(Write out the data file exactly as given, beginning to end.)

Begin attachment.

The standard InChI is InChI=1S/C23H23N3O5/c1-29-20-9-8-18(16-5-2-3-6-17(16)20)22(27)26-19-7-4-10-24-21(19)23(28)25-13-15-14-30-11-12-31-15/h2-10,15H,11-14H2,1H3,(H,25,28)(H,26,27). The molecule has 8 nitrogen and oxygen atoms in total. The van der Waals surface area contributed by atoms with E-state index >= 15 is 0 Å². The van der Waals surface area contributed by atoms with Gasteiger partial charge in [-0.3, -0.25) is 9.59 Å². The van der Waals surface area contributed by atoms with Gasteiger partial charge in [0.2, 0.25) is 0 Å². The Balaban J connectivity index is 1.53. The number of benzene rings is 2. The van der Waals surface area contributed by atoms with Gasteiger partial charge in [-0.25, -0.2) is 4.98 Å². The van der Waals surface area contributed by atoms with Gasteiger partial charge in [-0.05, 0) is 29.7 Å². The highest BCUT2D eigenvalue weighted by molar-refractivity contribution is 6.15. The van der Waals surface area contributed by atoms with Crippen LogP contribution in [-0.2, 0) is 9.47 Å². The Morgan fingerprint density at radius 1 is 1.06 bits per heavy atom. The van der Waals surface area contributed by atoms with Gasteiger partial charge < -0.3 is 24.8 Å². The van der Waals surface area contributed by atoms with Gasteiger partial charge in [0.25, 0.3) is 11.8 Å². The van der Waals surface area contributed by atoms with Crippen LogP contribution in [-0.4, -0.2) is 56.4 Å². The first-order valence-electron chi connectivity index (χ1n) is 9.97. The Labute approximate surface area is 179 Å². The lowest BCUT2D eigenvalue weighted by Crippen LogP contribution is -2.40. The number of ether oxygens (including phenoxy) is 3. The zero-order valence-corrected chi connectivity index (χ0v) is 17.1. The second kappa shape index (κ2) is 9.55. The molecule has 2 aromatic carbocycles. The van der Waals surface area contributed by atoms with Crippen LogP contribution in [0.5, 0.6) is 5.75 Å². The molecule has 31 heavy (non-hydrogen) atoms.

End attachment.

The standard InChI is InChI=1S/C23H23N3O5/c1-29-20-9-8-18(16-5-2-3-6-17(16)20)22(27)26-19-7-4-10-24-21(19)23(28)25-13-15-14-30-11-12-31-15/h2-10,15H,11-14H2,1H3,(H,25,28)(H,26,27). The molecule has 8 nitrogen and oxygen atoms in total. The van der Waals surface area contributed by atoms with E-state index >= 15 is 0 Å². The van der Waals surface area contributed by atoms with Gasteiger partial charge in [-0.3, -0.25) is 9.59 Å². The van der Waals surface area contributed by atoms with Gasteiger partial charge in [0.2, 0.25) is 0 Å². The Balaban J connectivity index is 1.53. The number of benzene rings is 2. The van der Waals surface area contributed by atoms with Gasteiger partial charge in [-0.25, -0.2) is 4.98 Å². The van der Waals surface area contributed by atoms with Gasteiger partial charge in [-0.05, 0) is 29.7 Å². The highest BCUT2D eigenvalue weighted by molar-refractivity contribution is 6.15. The van der Waals surface area contributed by atoms with Crippen LogP contribution in [-0.2, 0) is 9.47 Å². The Morgan fingerprint density at radius 1 is 1.06 bits per heavy atom. The van der Waals surface area contributed by atoms with Gasteiger partial charge < -0.3 is 24.8 Å². The van der Waals surface area contributed by atoms with Gasteiger partial charge in [0.25, 0.3) is 11.8 Å². The van der Waals surface area contributed by atoms with Crippen LogP contribution in [-0.4, -0.2) is 56.4 Å². The first-order valence-electron chi connectivity index (χ1n) is 9.97. The Labute approximate surface area is 179 Å². The lowest BCUT2D eigenvalue weighted by Crippen LogP contribution is -2.40. The number of ether oxygens (including phenoxy) is 3. The zero-order valence-corrected chi connectivity index (χ0v) is 17.1. The second kappa shape index (κ2) is 9.55. The molecule has 2 aromatic carbocycles. The van der Waals surface area contributed by atoms with Crippen LogP contribution in [0.5, 0.6) is 5.75 Å². The molecule has 31 heavy (non-hydrogen) atoms.